Passage of the Week


Nick Flynn’s Another Bullshit Night in Suck City is unlike any other memoir – and maybe unlike any other book – I’ve ever read. It is, both structurally and stylistically, a masterpiece. During my reading, I never once came across a false note or a misplaced word.

The story, basically, is that of Nick and his father – estranged, strange – and their slow circling of one another for years and years throughout the city of Boston. The narrative circles, too, mirroring this movement. It takes us into childhood homes, fetid apartment buildings, homeless shelters of all kinds and, importantly, it also now and again leaves us outdoors. We find out what it’s like to spend a night on the steam grates outside the public library during the ruthless frigidity of February. We hunker down in doorways. On benches. Beneath the weak, wet, sagging ceiling of a cardboard box. Flynn remaps the city for us, shows us the legions of homeless so often hiding in plain sight among us.

Another Bullshit Night in Suck City is by turns tragic, funny, beautiful, heartbreaking, appalling, inspiring, frustrating, confusing, bleak, and bright. It gives us, in a word, life. A big heaping dose of it, in all its messy glory.

The passage below describes the TV-viewing activities of Nick, his older brother, and his mother shortly after the latter breaks things off with a boyfriend – a gentle, often kind, but deeply unreliable man, shattered as he is by an undiagnosed post-traumatic stress disorder from a brutal tour in Vietnam. The passage showcases Flynn’s abilities as good as any passage could. However, the book is so full of exceptional writing that it was a struggle for me not to bend down the corners of every single page, and another struggle to sit down and choose just one passage to share.


. . .

From “Another Bullshit Night in Suck City,” by Nick Flynn (pp. 103-106)


Part of watching the Red Sox together was to hunker down, circle the wagons, show a unified front. Travis kept coming back and we needed to fortify against him. But the greater (if unspoken) part for my brother and me was to be close to our mother, to keep an eye on her. It was clear she was slipping away from us, from this world. My brother understood this first, I think, or I just didn’t want to understand it. We’d huddle in her bedroom, transfixed, as men who had a clear sense of purpose strode up to the plate to face down our newfound heroes. Bill “Spaceman” Lee – who advocated the reform of marijuana laws and had spoken out against the war in Vietnam. Luis Tiant – the overweight Cuban exile – whose tics and gestures were weirder than those of any human being we’d ever seen. His mid-windup pivot could last so long that it was impossible to hold your breath while he stared into the infield. He waggled and ducked and twisted and toppled and sneered and menaced and paused and, as one commentator noticed, looked like he was trying to kick off his left shoe. There was something about his body, how all of this struggle led to so many perfect throws, that gave us hope. He didn’t make it look easy.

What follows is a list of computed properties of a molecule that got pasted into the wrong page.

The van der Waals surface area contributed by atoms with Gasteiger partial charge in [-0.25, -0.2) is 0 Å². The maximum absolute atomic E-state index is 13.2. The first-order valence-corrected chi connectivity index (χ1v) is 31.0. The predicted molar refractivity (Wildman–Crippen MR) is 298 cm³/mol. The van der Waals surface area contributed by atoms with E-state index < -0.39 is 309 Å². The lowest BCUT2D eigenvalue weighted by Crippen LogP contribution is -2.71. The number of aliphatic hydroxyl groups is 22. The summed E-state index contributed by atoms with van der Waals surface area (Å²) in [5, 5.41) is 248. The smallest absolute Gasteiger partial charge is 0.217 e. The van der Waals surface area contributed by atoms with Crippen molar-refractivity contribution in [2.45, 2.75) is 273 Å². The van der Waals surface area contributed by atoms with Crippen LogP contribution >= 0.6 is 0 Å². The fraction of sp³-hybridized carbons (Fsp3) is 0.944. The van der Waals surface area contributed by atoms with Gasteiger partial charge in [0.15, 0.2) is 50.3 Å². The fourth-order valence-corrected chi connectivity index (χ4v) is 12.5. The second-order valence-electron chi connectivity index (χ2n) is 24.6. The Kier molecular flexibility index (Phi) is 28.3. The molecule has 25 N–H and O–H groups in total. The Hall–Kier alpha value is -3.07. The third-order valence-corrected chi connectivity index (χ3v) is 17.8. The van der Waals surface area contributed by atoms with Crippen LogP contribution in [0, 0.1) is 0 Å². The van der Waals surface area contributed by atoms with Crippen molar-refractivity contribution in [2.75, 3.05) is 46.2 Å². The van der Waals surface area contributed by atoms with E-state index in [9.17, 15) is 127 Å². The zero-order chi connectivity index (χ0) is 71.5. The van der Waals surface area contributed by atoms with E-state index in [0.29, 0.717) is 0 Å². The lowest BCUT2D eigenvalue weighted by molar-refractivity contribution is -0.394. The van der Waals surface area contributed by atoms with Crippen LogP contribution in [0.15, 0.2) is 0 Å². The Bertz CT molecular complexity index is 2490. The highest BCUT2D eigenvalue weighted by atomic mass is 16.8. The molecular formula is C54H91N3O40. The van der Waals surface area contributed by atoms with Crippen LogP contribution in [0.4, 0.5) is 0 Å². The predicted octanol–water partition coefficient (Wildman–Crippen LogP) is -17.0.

I’m fifteen, an age when most kids are breaking from their parents, spending more time with their friends, developing a secret language only they can understand. But now my mother, brother and I are developing our own common language, talking about Fred Lynn and Bernie Carbo over dinner, over our newfound couscous and curries. We know the strengths and weaknesses of each player, how they’d done against the A’s last time around, who to watch out for, who was a hitter, who’d made what incredible catch. I’d been raised to be independent, cooked for myself since I could reach the stove, never had an allowance, left to my own bad devices for as long as memory. My mother had made it clear that she wouldn’t be around forever – If something happens to me . . . , she’d say. To look into her face for too long only brought up dread. To stare as one into the television on a hot Saturday afternoon, to glimpse the world outside still going on, unfolding with or without us, to feel part of something larger, something that made it to the newspapers every day, that people seemed excited about, something to get caught up in and carried along by – Tiant would be pitching next Saturday, maybe reason enough to stick around, if just to see how it turned out, if just to see him smoke the bastards.

Then the improbable happened – the Red Sox kept winning. Carlton Fisk stood at the plate and the entire Eastern Seaboard held its breath. A big man, “Pudge” leaned into his swing, effortlessly he could knock it out of the park, we’d seen it before, it was in him. We didn’t breath.

In the end they broke our hearts, but not before getting us almost to Thanksgiving. Sprawled in her bedroom, my mother propped up with pillows, I’m on my belly beside her, my brother in the la-z-boy. It’s all history now, something about the sixth game of the Series against the Reds, how Pudge hammers one at the last possible moment, bottom of the twelfth, how it hangs over the foul line for an eternity, how he stops halfway to first and jumps in the air, swinging his arms to the right to force it fair. I remember perfectly, the way his body moved, jumping up on his toes, a series of little bunny-hops, his big hands pushing the air like a desperate Zeus, how everyone at the game or watching on tv does the same, damn near screams, Come on, it’s that important, to win this one game, to let us all move to the next.


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